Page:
Document Detail


Hepatic-portal oleic acid inhibits feeding more potently than hepatic-portal caprylic acid in rats.
MedLine Citation:
PMID:  16890966     Owner:  NLM     Status:  MEDLINE    
Abstract/OtherAbstract:
In several human and animal studies, medium-chain triglycerides decreased food intake more than did long-chain triglycerides. It is possible that faster uptake and metabolism of medium-chain fatty acids in the liver is responsible for this difference. To test this hypothesis we compared the feeding effects of hepatic portal vein (HPV) infusion of the medium-chain fatty acid caprylic acid (CA) with those of the long-chain fatty acid oleic acid (OA). Contrary to our expectation, six-h HPV infusion of 14 microg/min (50 nmol/min) OA robustly inhibited feeding, whereas infusion of 22 or 220 microg/min (150 and 1500 nmol/min) CA failed to have any effect on feeding. Only a much larger dose of CA, 1100 microg/min (7500 nmol/min) inhibited feeding similarly to 14 microg/min OA. The increased feeding-inhibitory potency of OA did not appear to be due to differences in stimulation of hepatic fatty acid oxidation because equimolar (50 nmol/min) doses of OA (14 microg/min) and CA (7 microg/min) did not differentially affect post-infusion levels of beta-hydroxybutyrate. Stress, inflammation, acute hepatotoxicity or oxidative stress also do not appear to account for the increased feeding-inhibitory potency of HPV OA because plasma concentrations of the stress hormones corticosterone and epinephrine, the pro-inflammatory cytokines interleukin-6 and tumor necrosis factor-alpha, the liver enzymes gamma-glutamyl transferase and alanine aminotransferase and as well as hepatic levels of malondialdehyde and glutathione were all similar after HPV infusion of saline or of 50 nmol/min OA or CA.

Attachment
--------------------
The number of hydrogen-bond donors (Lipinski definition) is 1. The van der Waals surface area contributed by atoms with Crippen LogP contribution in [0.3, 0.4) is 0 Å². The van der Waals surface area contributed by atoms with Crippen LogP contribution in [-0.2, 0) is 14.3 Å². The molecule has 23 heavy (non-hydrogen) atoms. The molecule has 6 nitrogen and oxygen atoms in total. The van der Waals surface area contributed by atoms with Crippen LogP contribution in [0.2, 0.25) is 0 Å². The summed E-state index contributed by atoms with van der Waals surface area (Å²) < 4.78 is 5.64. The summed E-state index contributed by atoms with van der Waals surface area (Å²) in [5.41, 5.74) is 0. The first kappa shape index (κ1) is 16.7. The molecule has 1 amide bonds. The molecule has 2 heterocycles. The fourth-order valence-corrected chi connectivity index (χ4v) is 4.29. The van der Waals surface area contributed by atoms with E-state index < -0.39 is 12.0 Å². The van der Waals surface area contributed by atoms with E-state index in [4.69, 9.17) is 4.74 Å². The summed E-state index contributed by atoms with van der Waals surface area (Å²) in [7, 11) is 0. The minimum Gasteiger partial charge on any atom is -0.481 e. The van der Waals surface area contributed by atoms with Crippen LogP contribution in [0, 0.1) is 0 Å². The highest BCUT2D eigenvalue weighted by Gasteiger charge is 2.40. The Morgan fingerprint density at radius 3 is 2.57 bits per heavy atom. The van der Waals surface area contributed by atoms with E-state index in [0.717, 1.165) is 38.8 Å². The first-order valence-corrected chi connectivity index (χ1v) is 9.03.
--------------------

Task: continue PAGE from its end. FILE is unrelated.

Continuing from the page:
Authors:
Ulrike L Jambor de Sousa; Lambertus Benthem; Denis Arsenijevic; Anton J W Scheurink; Wolfgang Langhans; Nori Geary; Monika Leonhardt
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Publication Detail:
Type:  Comparative Study; Journal Article; Research Support, N.I.H., Extramural     Date:  2006-08-07
Journal Detail:
Title:  Physiology & behavior     Volume:  89     ISSN:  0031-9384     ISO Abbreviation:  Physiol. Behav.     Publication Date:  2006 Oct 
Date Detail:
Created Date:  2006-10-02     Completed Date:  2006-12-12     Revised Date:  2007-12-03    
Medline Journal Info:
Nlm Unique ID:  0151504     Medline TA:  Physiol Behav     Country:  United States    
Other Details:
Languages:  eng     Pagination:  329-34     Citation Subset:  IM    
Affiliation:
Institute of Animal Sciences, ETH Zurich, Schorenstrasse 16, 8603 Schwerzenbach, Switzerland.
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MeSH Terms
Descriptor/Qualifier:
Animals
Appetite Depressants / administration & dosage*
Behavior, Animal
Dose-Response Relationship, Drug
Drug Administration Routes
Eating / drug effects*,  physiology
Glutathione / metabolism
Liver*
Male
Malondialdehyde / metabolism
Octanoic Acids / administration & dosage*
Oleic Acid / administration & dosage*
Portal Vein / drug effects*
Rats
Rats, Sprague-Dawley
Time Factors
Grant Support
ID/Acronym/Agency:
DK 060735/DK/NIDDK NIH HHS
Chemical
Reg. No./Substance:
0/Appetite Depressants; 0/Octanoic Acids; 112-80-1/Oleic Acid; 124-07-2/caprylic acid; 542-78-9/Malondialdehyde; 70-18-8/Glutathione

From MEDLINE®/PubMed®, a database of the U.S. National Library of Medicine


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